her chest is squished together. >> january saw this on the runway. it was in a different color for spring and she wanted this in red. to me, you don't match the lip color with the dress color. when you're so suddenly sexy like that, it's a little too much and over the top. she wasn't our favorite. >> who did dress for their body type? >> well, a woman who is curvy who did it very well. sophia verge garra. she's wearing vera wang. this dress fits her. we love the hair and jewelry. absolutely stunning and flattering. she feels good. >> sometimes, women who are curvy can look too sexy if she show too much skin. she's showing enough skin on top. showing how narrow the waste is with that black belt. she looked amazing. >> she was tweeting all night in her fittings that she couldn't
find a dress that fit her curves. >> oh, such a problem. but the colors we saw also. kind of like the pinkish colors and things like that. >> lots of pink. >> lot of pink on the red carpet. we saw natalie portman and claire danes. >> we loved that. >> she looked so modern and elegant in calvin klein. this is a neon silk halter dress. she's wearing the gold '70s cuff inspired. and lea michele, last year, she got it wrong. this year is spot on. this is also oscar de la renta, this is how she should look. >> we also saw a lot of emerald green. >> we talked about angelina jolie before. but a whole bunch of other stars. it was like emerald city. >> yeah, catherine zeta-jones in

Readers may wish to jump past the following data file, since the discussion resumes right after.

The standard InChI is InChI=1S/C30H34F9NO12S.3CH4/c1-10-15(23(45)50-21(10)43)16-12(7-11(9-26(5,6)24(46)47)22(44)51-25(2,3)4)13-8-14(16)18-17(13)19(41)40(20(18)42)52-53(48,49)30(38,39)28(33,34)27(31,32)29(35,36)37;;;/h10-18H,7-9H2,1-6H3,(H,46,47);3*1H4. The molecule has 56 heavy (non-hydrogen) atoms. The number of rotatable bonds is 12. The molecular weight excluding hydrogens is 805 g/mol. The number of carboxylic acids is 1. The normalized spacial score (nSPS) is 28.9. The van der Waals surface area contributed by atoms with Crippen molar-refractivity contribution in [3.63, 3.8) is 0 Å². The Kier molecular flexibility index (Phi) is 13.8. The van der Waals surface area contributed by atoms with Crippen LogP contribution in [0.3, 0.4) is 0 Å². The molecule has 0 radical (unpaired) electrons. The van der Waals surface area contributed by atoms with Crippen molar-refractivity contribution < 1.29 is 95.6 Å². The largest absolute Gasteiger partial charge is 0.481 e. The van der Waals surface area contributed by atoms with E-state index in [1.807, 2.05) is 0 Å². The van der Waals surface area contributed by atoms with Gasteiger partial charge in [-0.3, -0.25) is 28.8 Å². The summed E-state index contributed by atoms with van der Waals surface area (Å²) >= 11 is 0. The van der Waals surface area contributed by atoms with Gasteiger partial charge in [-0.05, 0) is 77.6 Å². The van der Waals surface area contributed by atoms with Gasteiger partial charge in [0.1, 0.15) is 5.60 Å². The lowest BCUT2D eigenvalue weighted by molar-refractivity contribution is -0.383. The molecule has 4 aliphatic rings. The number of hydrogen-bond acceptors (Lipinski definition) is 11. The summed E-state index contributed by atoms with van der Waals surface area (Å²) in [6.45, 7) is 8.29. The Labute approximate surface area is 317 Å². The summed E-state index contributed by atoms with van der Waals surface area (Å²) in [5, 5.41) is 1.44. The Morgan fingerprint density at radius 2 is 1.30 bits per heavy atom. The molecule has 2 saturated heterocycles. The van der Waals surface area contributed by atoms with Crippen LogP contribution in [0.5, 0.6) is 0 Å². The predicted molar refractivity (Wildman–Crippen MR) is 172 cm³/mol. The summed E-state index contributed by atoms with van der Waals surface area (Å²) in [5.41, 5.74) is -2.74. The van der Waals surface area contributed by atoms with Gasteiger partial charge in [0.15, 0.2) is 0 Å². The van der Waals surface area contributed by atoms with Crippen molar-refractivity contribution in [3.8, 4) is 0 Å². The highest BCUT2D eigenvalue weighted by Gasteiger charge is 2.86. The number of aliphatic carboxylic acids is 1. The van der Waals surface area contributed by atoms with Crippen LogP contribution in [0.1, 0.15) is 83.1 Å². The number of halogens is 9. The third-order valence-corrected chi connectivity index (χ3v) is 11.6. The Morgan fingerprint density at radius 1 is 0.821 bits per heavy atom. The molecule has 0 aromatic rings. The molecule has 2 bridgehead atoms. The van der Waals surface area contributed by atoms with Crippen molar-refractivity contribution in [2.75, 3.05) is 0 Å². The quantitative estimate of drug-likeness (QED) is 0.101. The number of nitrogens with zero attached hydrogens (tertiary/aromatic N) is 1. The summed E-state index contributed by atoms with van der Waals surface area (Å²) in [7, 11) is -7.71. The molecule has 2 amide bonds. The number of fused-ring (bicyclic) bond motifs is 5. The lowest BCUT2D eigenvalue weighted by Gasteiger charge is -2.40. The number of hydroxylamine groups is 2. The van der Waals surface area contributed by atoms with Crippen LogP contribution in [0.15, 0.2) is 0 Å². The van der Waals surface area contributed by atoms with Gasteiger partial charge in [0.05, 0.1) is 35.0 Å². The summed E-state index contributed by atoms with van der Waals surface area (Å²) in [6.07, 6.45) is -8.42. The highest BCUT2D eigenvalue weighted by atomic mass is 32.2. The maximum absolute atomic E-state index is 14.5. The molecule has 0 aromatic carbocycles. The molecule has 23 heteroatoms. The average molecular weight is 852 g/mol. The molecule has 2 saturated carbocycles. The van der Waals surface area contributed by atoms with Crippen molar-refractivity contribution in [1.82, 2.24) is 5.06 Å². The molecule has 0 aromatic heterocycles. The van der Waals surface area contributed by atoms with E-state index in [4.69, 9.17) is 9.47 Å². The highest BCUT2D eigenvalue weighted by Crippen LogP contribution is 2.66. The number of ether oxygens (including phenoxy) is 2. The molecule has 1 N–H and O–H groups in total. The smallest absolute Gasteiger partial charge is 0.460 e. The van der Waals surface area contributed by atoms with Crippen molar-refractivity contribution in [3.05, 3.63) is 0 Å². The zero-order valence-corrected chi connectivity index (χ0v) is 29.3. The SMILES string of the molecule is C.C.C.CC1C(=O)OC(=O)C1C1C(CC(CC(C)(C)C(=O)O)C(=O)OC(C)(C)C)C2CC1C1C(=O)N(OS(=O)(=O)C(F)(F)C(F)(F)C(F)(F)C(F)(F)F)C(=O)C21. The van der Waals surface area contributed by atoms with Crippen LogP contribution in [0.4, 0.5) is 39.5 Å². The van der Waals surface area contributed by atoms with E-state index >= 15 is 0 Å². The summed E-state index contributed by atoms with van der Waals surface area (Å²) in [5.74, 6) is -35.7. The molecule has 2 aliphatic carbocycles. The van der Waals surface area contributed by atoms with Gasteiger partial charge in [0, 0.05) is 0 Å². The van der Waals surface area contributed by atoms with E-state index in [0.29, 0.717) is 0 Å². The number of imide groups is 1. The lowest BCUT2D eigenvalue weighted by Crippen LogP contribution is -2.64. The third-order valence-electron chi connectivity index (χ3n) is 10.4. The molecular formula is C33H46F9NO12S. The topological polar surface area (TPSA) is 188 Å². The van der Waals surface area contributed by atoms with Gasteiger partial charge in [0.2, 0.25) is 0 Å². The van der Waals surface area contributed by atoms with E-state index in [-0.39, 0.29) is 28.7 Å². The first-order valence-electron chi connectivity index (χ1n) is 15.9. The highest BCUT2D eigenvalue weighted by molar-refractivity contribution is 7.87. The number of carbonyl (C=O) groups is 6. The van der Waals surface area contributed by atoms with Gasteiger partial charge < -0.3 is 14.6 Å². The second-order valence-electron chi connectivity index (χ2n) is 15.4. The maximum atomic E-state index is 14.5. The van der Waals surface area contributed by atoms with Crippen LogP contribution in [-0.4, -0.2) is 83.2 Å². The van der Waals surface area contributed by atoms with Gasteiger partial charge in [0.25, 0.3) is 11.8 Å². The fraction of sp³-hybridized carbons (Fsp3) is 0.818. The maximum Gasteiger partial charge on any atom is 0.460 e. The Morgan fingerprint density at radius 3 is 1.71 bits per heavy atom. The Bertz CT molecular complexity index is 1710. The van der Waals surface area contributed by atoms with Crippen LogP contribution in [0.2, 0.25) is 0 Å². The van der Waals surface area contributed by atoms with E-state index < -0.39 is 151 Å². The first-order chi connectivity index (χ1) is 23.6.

green. she did dress catherine, catherine wants to look regal and elegant. >> i have to say i thought this dress was a lot of dress. she looked stunning, don't get me wrong. >> kathryn kuhnas looks great. we didn't see a lot of classic jewelry or hairdos, it was classic and modern looking. >> i can say the more about you. can you see more of our stars on the website. but new wisk sees a particulate stain. with our breakthrough stain spectrum technology, wisk is engineered to fight all the major stain groups like particulates and oils. [ girl ] that lip gloss is soooo cute on you. [ female announcer ] you'll never look at stains the same way again. for a powerful clean against a full range of stains, use new wisk.